Here’s an interesting (and chilling) look at the business models of the big technology companies. If data is the new oil, then Big Tech is the new Big Oil.
Forbes points out that the term “Big Data” has been eclipsed by “Data Science” in the hype cycle. However, the Great Hype Cycle resembles Game of Thrones and I think we can all agree that “AI” or “Machine Learning” is next to sit on the Iron Throne of Hype.
In a world in which “big data” and “data science” seem to adorn every technology-related news article and social media post, have the terms finally reached public interest saturation? As the use of large amounts of data has become mainstream, is the role of “data science” replacing the hype of “big data?”
It never hurts to practice the fundamentals and understanding SQL is fundamental to any well-rounded data scientist. Here’s an interesting closeup look at T-SQL, the SQL “dialect” found in SQL Server.
Like any programming language, T-SQL has its share of common bugs and pitfalls, some of which cause incorrect results and others cause performance problems. In many of those cases, there are best practices that can help you avoid getting into trouble. I surveyed fellow Microsoft Data Platform MVPs asking […]
ComputerPhile has a great video where Rebecca Tickle explains the inner workings of Apache Spark and what makes it better than MapReduce. As an added bonus, she uses Scala in the demo.
It’s also interesting to note that she used Spark in her day job pulling IoT data from trucks (“Lorries”).
In this lecture from MIT, Jeremy Kepner talks about his newly released book, “Mathematics of Big Data,” which serves as the motivational material for the D4M course.
Christian Wade joins Scott Hanselman to show you how to unlock petabyte-scale datasets in Azure with a way that was not previously possible. Learn how to use the aggregations feature in Power BI to enable interactive analysis over big data.
For more information:
- Power BI Desktop September 2018 Feature Summary (Analytics)
- Aggregations in Power BI Desktop (Preview) docs
- Microsoft Power BI – Interactive Data Visualization BI Tools
- Create a free account (Azure)
In this episode of Azure Friday, Thomas Alex discusses how Microsoft uses Apache Kafka for HDInsight to power Siphon, a data ingestion service for internal use.
Apache Kafka for HDInsight is an enterprise-grade, open-source, streaming ingestion service. Microsoft created Siphon as a highly available and reliable service to ingest massive amounts of data for processing in near real time. Siphon handles ingestion of over a trillion events per day across multiple business-critical scenarios at Microsoft. In this episode, learn how Siphon uses Apache Kafka for HDInsight as its scalable pub/sub message queue.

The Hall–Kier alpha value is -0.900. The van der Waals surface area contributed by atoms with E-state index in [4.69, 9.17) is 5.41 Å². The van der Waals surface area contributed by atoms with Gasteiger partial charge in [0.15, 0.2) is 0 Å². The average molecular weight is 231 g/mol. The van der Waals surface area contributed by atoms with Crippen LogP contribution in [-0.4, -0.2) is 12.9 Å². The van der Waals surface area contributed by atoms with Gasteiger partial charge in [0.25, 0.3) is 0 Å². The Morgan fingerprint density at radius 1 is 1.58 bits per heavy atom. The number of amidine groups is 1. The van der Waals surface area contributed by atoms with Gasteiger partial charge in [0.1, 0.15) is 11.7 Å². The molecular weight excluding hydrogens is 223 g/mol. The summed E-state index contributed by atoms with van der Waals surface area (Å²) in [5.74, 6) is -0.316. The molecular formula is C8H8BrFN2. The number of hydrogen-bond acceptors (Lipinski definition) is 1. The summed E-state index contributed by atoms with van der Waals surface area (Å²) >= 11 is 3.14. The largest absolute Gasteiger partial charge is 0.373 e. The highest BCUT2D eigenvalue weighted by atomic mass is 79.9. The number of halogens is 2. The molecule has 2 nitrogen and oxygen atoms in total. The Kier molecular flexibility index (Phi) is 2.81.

For more information:
In this video, Murali Krishnaprasad discusses Interactive Query (also called Hive LLAP, or Low Latency Analytical Processing, or Live Long and Process), which is an Azure HDInsight cluster type. Interactive Query supports in-memory caching, which makes Hive queries super-fast and interactive. See how to use HDInsight Interactive Query to analyze extremely large datasets (~100TB) in common file formats such as ORC and CSV using common BI/SQL tools including Zeppelin notebooks and VS Code.
For more information, see:
In this video, Katherine Kampf, PM on Azure Big Data team, talks about the newly introduced ML Services in Azure HDInsight.
ML Services bridges these Microsoft innovations and contributions coming from the open-source community (R, Python, and AI toolkits) all on top of a single enterprise-grade platform. Any R or Python open-source machine learning package can work side by side with any proprietary innovation from Microsoft.
ML Services includes highly scalable, distributed set of algorithms such as RevoscaleR, revoscalepy, and microsoftML that can work on data sizes larger than the size of physical memory, and run on a wide variety of platforms in a distributed manner.
Terrabytes, Petabytes, and Yottabytes. We toss these terms around quite casually, but do we really know how huge these are?
Using grains of rice and retro computer graphics reminiscent of the Computer Chronicles, the YouTube channel “It’s OK to Be Smart” explores how big big data is and what the future of data storage may be.